already see in 2010, that the Nashville and Williamson County areas especially, were going to have a moment. It was just all these things aligning in my life, and so, I saw this beautiful home in Franklin, and I was like: This is a no brainer! We have got to jump on it! I love being able to walk downtown alongside these historic buildings and cool shops, all with such a hometown feel but still a cosmopolitan feel as well. It’s the best of both worlds.
JB: What do you feel are your biggest achievements both in work and personally?
KG: I think my biggest achievement is my kids. I love my kids, that’s an easy one. Professionally, I think that maybe for me the thing that I’m most proud about is that I’ve been able to keep a career going in this business and it’s all based on not quitting because nothing came easy to me or my bands. Nothing fell into our laps, and we were told no so many times. But what I have learned is that if you don’t quit you might get a chance to be successful. But if you quit you definitely don’t have a chance.
JB: Your book The Greatest Song, looks so intriguing. Tell me more about it.
KG: The book came out of my giving speeches to different corporate groups about creativity and what I do to stay creative. That work took off for me when I gave speeches to Nike, Google and Salesforce groups and I decided to turn those presentations into a book. I wrote this book and I got to tell the story about a CMA successful Nashville songwriter who, at a crossroads professionally and personally, reveals what happens to him. It is fanciful and is phrase crazy but it’s fun and so I think it’s a good read. People seem to be getting a lot out of it!
JB: What are you most proud of with the growth of the Pilgrimage Music & Cultural Festival?
KG: What I am most proud of is that it’s become part of people’s lives. I think that just like what I’ve learned with writing a song; it starts off with your own idea, then if you’re lucky, it becomes bigger than that. Like when a song that I’ve written suddenly becomes part of someone’s life. It’s memories; it’s a soundtrack; it’s a wedding; it’s a road trip. Pilgrimage is the same thing. I wanted it to become a part of the memories of friends having a fun time. Everybody goes to your house in Franklin when it’s Pilgrimage time and eventually, you don’t even know who started it - it’s just this fun thing that brings people together and it becomes a tradition you never want to miss.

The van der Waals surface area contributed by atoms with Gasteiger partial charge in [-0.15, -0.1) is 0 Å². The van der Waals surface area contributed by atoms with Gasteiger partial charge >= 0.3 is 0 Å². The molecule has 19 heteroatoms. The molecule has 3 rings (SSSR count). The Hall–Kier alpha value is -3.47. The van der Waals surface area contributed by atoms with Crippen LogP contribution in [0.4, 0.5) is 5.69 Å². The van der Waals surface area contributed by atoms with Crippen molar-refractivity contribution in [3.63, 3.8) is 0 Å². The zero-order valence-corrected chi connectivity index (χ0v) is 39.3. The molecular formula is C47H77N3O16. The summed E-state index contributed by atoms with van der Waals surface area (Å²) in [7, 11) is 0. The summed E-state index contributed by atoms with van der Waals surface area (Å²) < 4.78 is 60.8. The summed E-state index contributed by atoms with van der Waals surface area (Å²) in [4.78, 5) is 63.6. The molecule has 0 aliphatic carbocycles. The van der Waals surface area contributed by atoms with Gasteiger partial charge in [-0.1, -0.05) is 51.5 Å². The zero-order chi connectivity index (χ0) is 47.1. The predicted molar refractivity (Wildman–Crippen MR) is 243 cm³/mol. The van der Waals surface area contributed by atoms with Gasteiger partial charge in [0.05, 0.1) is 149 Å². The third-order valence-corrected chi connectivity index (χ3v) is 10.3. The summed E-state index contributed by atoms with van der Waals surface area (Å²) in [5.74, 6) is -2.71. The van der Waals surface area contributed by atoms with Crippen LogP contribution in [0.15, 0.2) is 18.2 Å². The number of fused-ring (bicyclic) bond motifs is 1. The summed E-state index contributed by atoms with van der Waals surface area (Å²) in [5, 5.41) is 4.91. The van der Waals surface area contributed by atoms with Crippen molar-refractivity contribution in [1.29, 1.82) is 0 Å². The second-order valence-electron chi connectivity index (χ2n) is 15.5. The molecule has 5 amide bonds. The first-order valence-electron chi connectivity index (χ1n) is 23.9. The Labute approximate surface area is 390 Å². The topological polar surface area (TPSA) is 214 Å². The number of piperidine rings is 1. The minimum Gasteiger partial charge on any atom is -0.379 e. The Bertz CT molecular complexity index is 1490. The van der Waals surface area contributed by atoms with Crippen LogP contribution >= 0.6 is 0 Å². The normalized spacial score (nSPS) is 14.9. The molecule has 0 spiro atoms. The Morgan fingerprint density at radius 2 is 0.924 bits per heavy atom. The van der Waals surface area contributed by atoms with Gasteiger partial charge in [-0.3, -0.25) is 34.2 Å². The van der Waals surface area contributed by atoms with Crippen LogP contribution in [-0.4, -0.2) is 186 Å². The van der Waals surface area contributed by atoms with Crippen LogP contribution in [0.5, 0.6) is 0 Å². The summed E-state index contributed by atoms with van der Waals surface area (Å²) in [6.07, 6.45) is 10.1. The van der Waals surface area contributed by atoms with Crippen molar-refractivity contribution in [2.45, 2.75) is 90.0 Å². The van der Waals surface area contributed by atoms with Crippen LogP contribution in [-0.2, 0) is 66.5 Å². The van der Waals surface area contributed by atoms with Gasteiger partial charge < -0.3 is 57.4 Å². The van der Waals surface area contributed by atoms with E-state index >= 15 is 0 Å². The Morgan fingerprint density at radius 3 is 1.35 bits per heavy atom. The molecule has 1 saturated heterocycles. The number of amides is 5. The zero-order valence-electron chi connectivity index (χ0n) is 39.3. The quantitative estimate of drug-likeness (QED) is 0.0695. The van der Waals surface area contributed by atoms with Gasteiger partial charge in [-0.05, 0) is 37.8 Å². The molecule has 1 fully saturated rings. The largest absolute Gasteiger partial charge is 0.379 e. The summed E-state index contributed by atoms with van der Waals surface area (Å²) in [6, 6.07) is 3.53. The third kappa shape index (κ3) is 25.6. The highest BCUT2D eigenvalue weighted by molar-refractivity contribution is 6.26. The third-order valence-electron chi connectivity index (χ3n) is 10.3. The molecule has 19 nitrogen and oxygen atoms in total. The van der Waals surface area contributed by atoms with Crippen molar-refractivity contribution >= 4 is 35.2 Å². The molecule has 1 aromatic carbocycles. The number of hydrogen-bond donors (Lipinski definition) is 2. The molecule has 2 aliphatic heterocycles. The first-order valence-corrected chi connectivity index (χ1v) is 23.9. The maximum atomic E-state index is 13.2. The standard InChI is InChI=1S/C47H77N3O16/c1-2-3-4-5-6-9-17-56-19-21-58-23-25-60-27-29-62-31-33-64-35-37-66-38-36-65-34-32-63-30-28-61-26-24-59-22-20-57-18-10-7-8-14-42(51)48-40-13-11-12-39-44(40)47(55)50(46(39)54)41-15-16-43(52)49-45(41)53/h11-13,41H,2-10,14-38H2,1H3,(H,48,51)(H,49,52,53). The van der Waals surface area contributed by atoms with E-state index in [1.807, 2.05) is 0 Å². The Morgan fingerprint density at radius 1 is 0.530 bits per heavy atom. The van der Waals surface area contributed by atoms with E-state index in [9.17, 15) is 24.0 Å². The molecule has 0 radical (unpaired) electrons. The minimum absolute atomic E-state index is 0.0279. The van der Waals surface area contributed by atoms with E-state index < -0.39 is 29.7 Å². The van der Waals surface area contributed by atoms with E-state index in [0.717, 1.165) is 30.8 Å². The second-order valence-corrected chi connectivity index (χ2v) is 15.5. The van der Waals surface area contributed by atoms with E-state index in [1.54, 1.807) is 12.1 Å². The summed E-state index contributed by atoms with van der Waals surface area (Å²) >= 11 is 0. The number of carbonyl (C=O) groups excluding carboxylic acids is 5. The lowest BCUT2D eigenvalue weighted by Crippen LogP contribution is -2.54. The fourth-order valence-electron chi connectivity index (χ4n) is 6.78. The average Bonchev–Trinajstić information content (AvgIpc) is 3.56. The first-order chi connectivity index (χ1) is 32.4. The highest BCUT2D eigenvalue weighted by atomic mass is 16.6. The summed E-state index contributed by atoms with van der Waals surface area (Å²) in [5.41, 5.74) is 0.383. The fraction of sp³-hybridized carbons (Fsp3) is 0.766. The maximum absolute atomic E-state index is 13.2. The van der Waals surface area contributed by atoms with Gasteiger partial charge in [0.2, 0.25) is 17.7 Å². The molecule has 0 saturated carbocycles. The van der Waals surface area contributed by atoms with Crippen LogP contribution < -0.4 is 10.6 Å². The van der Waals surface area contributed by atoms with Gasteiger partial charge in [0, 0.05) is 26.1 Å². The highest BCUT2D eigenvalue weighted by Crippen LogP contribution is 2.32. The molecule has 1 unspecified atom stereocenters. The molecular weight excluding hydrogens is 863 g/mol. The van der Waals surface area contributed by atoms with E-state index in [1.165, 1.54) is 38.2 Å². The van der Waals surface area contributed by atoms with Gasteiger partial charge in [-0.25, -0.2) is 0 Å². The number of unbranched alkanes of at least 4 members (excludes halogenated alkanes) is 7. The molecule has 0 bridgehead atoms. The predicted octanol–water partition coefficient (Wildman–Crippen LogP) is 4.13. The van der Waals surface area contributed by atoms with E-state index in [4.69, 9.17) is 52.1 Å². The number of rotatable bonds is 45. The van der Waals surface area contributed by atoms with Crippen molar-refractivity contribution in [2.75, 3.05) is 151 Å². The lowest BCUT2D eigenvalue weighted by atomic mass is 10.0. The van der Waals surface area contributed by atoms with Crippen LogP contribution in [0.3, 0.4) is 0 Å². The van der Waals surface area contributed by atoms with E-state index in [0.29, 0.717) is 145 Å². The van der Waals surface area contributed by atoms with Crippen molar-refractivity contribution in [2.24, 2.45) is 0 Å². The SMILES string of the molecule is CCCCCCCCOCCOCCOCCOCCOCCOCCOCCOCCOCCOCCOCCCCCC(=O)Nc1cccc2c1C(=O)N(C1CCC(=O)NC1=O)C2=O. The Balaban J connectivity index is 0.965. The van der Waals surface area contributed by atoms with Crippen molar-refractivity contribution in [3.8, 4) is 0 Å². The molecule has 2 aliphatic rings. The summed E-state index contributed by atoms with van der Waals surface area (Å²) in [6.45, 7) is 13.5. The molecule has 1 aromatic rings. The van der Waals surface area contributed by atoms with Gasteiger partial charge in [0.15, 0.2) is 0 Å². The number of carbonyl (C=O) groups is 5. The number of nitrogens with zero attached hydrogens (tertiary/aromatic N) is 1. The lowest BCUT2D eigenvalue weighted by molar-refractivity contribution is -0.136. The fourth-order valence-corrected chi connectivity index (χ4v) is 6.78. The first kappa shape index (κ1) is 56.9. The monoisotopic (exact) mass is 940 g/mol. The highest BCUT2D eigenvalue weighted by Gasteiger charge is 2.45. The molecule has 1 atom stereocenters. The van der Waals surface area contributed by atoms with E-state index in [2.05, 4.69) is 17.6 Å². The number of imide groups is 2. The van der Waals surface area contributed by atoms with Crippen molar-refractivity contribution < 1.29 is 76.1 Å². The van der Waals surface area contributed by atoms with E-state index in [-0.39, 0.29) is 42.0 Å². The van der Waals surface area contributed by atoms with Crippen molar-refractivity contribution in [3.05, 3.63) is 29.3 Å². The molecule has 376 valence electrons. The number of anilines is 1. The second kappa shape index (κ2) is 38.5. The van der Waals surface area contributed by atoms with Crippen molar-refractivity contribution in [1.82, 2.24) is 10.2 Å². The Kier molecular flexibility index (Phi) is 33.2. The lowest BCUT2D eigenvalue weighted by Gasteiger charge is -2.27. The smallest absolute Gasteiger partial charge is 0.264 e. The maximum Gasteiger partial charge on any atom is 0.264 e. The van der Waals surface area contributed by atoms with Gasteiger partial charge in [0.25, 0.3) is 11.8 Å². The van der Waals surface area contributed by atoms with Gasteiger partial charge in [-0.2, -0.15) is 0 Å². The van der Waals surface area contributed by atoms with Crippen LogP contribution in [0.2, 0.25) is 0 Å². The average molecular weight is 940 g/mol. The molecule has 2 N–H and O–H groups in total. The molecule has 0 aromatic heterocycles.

JB: And lastly, the big question: What do you feel it is to be a gentleman and how do you maintain those qualities and traits daily?
KG: First off, you have got to be lucky enough to have been taught manners and how to BE a gentleman. You know, it’s not something you’re just born with – this sense of how to be a gentleman. I was lucky enough to have parents that taught me not only manners and what it is to behave like a gentleman, but also how to have grace and strength, and the ability to say: I don’t know and I’m wrong - and to try to get better. That, for me, is what being a gentleman truly means. I love being a southerner. I like saying yes ma’am and yes sir and opening doors. I’ve lived all over the world. I’ve never met somebody that was offended if I opened the door for them.
Kevin, we can all relate to and learn from your “don’t quit” philosophy and thank you for bringing the Pilgrimage to us for us to all build our own memories. I believe good things happen to good people. Kevin Griffin - A Southern Gentleman indeed. Looking forward to your next chapter. Glad you are a part of our community.